Congressman James E. Clyburn is calling for gun restrictions in the wake of mass shootings in Texas and New York.

“You can’t look at all these things and not know that something has to be done,” Clyburn said during an interview with The T&D on Tuesday.

“It is not rational for an 18-year-old to not be able to buy a beer and not to be able to really operate as an adult in most things in our society and yet can purchase a weapon of war,” he said.

Referring to the Uvalde, Texas shooting that resulted in the death of 19 children and two adults, he said “These aren’t hunting guns: these are weapons of war and we allow an 18-year-old to purchase it? What is rational about that?”

Clyburn said there are about 39 pieces of gun legislation currently before Congress.

Clyburn said fixing the “Charleston loophole” is one classic example. The “loophole” allows the sale of a firearm to proceed if a background check is not completed within three days.

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The “loophole” allowed a gunman to obtain the weapon that was used to murder nine people and wound three others as they participated in a Bible study at the Emanuel AME Church in Charleston in June 2015.

Had the FBI background check been completed, the shooter would have been barred from purchasing a firearm.

“He had expressed himself how many times that he was all about starting a race war. The same thing up in Buffalo – trying to start a race war,” Clyburn said.

“We see these things and we hear these things and now we hear that this young man or young animal down in Texas shared what he was going to do with what seems to be a retired police officer,” Clyburn said. “What is rational about that? It just doesn’t make sense to me.”

Clyburn, who grew up during the civil rights movement, said the country was torn but came together to solve the problems of segregation.

“If we did it before, we can do it again,” he said. “Wherever there is a will, there is a way. The reason we are not doing it is because the will has not been developed to do it.”

“How can you see little babies being slaughtered and not develop a will to get weapons of war out of the hands of people who should not have them?” Clyburn said.

He said someone should have been required to report the Uvalde shooter’s purchase of weapons, magazines and ammunition.

Clyburn noted that if he went to a bank and deposited $15,000, under federal law the bank would be required to report the transaction.

“There is no rationality here,” he said.

Clyburn says he questions the rationality of those who are protecting the National Rifle Association, which he described as “one of the most discredited institutions in our society.”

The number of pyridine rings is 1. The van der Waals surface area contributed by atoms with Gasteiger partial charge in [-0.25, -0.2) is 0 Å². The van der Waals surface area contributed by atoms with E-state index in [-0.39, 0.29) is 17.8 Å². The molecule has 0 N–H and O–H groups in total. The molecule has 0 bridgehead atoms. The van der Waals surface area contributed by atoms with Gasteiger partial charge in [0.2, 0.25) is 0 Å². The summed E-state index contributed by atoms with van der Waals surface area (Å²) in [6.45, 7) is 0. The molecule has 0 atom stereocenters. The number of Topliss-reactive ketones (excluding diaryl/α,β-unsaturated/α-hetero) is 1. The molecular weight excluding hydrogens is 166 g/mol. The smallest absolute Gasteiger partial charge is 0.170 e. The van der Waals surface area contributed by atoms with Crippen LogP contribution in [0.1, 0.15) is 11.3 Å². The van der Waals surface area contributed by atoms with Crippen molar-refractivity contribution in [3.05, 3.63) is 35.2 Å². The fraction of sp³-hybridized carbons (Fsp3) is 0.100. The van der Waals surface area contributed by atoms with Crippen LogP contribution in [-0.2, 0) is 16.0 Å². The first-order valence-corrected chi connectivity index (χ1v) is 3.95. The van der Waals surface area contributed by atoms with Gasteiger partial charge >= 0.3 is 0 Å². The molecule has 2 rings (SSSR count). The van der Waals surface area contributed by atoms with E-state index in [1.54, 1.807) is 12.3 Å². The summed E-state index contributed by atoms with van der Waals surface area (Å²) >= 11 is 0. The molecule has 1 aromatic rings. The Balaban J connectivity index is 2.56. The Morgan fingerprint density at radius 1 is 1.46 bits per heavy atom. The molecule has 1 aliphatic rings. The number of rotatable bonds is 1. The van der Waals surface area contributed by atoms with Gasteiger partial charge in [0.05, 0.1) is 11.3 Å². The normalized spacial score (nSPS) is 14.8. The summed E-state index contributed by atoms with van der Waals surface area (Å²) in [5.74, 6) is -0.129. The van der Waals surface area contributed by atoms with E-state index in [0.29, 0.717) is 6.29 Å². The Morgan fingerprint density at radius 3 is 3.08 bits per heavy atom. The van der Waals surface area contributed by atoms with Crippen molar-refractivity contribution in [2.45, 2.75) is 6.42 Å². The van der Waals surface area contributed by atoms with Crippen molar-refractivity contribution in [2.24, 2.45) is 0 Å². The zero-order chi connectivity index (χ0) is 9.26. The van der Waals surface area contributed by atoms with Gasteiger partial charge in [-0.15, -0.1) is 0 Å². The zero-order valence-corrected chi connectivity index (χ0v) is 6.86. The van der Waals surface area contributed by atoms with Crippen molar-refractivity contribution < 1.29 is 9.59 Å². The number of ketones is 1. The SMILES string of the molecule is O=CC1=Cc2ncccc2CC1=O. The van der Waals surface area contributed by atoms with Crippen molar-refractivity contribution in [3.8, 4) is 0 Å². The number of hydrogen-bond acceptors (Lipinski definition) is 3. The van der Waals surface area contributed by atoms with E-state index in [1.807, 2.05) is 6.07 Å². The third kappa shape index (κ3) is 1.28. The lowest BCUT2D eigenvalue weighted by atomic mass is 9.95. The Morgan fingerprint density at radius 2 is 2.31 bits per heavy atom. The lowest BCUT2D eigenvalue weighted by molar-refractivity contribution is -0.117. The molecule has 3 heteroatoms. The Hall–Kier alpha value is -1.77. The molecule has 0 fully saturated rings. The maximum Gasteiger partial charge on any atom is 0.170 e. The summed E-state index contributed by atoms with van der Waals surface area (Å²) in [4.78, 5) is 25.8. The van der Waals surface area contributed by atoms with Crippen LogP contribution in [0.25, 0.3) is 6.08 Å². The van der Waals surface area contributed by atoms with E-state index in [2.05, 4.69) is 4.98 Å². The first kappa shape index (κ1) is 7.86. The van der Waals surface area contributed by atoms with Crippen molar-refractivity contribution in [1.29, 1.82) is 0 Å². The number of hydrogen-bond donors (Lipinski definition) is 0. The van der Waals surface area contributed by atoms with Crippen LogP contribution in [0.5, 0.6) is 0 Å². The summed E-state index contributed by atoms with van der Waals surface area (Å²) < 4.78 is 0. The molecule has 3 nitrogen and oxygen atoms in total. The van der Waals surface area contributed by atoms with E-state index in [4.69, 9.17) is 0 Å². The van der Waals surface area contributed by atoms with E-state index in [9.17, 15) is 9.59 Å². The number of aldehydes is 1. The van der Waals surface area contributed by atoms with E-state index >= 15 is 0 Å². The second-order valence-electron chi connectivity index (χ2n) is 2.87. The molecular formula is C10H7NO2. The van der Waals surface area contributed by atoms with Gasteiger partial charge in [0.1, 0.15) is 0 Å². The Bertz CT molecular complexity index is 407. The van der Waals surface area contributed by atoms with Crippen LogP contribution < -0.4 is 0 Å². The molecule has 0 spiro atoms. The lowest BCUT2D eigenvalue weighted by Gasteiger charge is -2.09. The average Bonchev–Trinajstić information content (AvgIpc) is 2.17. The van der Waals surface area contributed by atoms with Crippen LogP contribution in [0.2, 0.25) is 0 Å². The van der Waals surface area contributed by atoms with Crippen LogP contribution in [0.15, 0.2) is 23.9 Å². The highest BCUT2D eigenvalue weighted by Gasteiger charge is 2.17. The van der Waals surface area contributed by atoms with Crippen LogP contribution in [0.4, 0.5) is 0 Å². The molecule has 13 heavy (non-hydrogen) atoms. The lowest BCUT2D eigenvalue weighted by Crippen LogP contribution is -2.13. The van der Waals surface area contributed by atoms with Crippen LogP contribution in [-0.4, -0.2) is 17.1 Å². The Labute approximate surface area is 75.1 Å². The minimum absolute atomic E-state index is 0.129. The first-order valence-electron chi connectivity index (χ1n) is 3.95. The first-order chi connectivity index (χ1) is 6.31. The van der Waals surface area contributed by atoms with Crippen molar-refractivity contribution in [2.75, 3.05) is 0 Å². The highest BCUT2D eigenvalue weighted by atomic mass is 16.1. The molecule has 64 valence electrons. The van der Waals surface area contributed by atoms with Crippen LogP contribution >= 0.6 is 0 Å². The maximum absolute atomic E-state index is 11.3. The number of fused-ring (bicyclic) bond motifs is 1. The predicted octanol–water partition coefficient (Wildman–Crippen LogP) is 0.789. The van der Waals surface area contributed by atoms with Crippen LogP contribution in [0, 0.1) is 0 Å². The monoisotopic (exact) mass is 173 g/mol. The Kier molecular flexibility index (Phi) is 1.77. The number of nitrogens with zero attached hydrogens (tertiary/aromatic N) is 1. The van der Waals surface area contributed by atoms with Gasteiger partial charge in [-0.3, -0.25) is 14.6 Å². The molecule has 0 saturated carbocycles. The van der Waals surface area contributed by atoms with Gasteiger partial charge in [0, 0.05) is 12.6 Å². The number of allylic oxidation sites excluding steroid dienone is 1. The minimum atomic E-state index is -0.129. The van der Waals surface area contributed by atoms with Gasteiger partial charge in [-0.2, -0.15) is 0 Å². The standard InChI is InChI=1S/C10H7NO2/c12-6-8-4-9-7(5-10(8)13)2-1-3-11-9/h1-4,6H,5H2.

Clyburn says irrational thinking is “driving the politics of this country.”

“It is not just guns,” Clyburn said.

Early voting

Before his interview, Clyburn cast a ballot for the June Democratic primary election at the Orangeburg County Voter Registration Office.

Tuesday marked the first day of early voting in South Carolina.

“I think it is a good step,” Clyburn said, when asked about early voting.

“I think it is a little bit too compressed. Not allowing Saturdays and Sundays to me is not convenient enough,” he said.

Clyburn said in “most democracies, weekend voting is a time that people vote.”

“You’ve still got people having to sacrifice and make a choice between whether or not go to vote or go to work,” Clyburn said.

South Carolina’s legislature passed a law making early voting a reality beginning with the upcoming primary election.

In-person absentee voting has been replaced with a two-week early voting period. Any voter can visit an early-voting location in their county and vote like they would at their polling place on Election Day.

Early-voting for the June 14 primaries began Tuesday and will run through June 10, 8:30 a.m.-5 p.m. Voters will not be able to vote on the weekend of June 4-5.

Individuals voting in person should bring a photo ID or a voter registration card if you do not have a photo ID.

The war in Ukraine

Clyburn also touched upon his support for Ukraine and its example of relinquishing nuclear arms in order to live in peace.

In 1994, Ukraine agreed to destroy the weapons and to join the T\treaty on the Non-Proliferation of Nuclear Weapons.

“I think the world community owes a great debt to Ukraine and the world community ought to pay that debt,” Clyburn said.

As to what the United States should do, Clyburn said he is not an “expert on war and I don’t venture into that.”

“I trust (Lloyd) Austin,” Clyburn said. “He is the secretary of defense. I suspect he is going about the right way to do it.”

Looking ahead

With less than six months until the general election, Clyburn said Congress needs to focus on “getting a handle on what people’s dreams and aspirations are” and to find out “what we can do to fulfill those dreams and aspirations.”

“You know people are experiencing trauma in their schools, neglect in their lives and what we need to do in Congress is respect that,” Clyburn said. “The people we represent have no control over inflation. We do. We can do things to lessen the impact of inflation.”

“These people have absolutely no control over the lack of infrastructure in their communities, but we do,” he said, adding that is why he has been pushing for rural broadband for years.

Following his interview with the T&D, Clyburn held a campaign lunch rally with supporters and volunteers at D&B Fish and Barbecue Restaurant on John C. Calhoun Drive.

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